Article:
“I can’t do his job, and he can’t do mine,” Brady told Stern. “So the fact that you could say, ‘Would I be successful without him?’ The same level of success, I don’t believe I would have been. But I feel the same and vice versa, as well.”

Newton’s resume doesn’t include a Super Bowl championship — he did get to a title game with the Panthers, losing to Peyton Manning’s Broncos in Super Bowl L — but his chance at redemption is clearly fueling him now that he is with the Patriots. Beset by foot and shoulder injuries the last two seasons, Newton, 31, is now fully healthy and ready to show the football world he still has it. Even if he insisted publicly that he’s not consumed by how it ended with the Panthers.

“Look, I wake up mad,” Newton said Friday. “I’m not going to dwell on the past. I think I’m a person that’s a self-motivator. For me, it’s just turn the page and move forward.”

It is as perfect an opportunity for Newton as you could imagine, though. Getting a chance to work for a brilliant coach like Belichick and his trusted offensive coordinator, Josh McDaniels.

“I don't think anybody’s expectations will ever surpass my expectations for myself,” Newton said. “I'm just looking forward to the challenge and knowing and picking up this whole system; not only the philosophical way of the offense, but how things are run.”

Newton calls his new team “a breath of fresh air, to be honest with you. I think I've got my hands full with trying to learn as much as I can in a short period of time and that's what I'm trying to do. I approach this day to day. Those (coaches) have been unbelievable throughout this process. Also, just leaning on guidance from the teammates, as well.”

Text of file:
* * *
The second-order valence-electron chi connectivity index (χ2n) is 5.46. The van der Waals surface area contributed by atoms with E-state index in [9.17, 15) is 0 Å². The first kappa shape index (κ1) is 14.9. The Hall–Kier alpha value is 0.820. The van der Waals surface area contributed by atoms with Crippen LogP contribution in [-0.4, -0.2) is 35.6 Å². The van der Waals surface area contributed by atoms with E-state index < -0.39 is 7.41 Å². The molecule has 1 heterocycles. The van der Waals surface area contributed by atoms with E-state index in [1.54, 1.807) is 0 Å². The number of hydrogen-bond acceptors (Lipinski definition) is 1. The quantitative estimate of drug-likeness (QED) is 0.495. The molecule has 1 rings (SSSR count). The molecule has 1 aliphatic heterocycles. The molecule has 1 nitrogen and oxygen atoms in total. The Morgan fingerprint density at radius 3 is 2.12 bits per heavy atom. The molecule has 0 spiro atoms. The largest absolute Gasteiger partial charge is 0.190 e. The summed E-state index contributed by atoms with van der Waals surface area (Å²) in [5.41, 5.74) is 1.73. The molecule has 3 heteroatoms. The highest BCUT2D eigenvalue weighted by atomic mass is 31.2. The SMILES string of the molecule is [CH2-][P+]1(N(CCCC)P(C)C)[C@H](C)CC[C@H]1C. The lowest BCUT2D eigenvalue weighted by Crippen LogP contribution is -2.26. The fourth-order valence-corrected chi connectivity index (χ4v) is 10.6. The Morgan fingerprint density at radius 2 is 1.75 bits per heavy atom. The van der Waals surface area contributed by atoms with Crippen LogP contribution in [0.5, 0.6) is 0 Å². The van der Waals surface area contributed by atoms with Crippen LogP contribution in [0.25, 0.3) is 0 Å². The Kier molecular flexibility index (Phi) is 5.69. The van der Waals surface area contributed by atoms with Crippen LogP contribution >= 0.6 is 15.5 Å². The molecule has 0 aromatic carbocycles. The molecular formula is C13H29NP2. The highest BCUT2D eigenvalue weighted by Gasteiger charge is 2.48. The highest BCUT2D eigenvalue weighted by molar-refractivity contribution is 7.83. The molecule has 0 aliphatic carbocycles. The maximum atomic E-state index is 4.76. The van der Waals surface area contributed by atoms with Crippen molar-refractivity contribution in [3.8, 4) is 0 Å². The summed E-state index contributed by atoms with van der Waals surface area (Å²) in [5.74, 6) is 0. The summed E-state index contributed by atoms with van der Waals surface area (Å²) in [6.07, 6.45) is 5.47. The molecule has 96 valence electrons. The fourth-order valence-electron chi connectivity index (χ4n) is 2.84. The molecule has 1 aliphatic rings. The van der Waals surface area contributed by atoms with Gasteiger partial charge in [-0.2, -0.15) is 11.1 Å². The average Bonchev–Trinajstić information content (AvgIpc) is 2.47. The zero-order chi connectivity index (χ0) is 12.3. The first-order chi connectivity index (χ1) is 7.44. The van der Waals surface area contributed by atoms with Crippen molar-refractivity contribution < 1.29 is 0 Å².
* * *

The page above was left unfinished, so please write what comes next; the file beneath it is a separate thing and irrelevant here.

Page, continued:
Brady vs. Newton. It’s one of the biggest matchups of the season, even if they don’t face each other directly.

Rivera drops Guice

Washington running back Derrius Guice runs the ball during an NFL...

Washington running back Derrius Guice runs the ball during an NFL game against the Lions in Landover, Md., on Nov. 24, 2019 Credit: AP/Mark Tenally

Washington wasted little time in naming former Panthers coach Ron Rivera to lead the team, and it has been one crisis after the next for the 10th-year coach. Over the last several months, he has had to deal with allegations of sexual harassment within the organization before his arrival, the fallout over the team’s decision to change its nickname after public pressure became so intense that team owner Dan Snyder finally relented, and now another highly troubling incident.

Third-year running back Derrius Guice was arrested Friday on multiple felony counts of assault and battery in connection with a domestic abuse incident. Rivera quickly made his decision on Guice’s future with the team.

“Upon review of the nature of these charges and following internal discussions,” the team said in a statement, “we have decided to release Derrius immediately.”

Baker’s time with Giants over?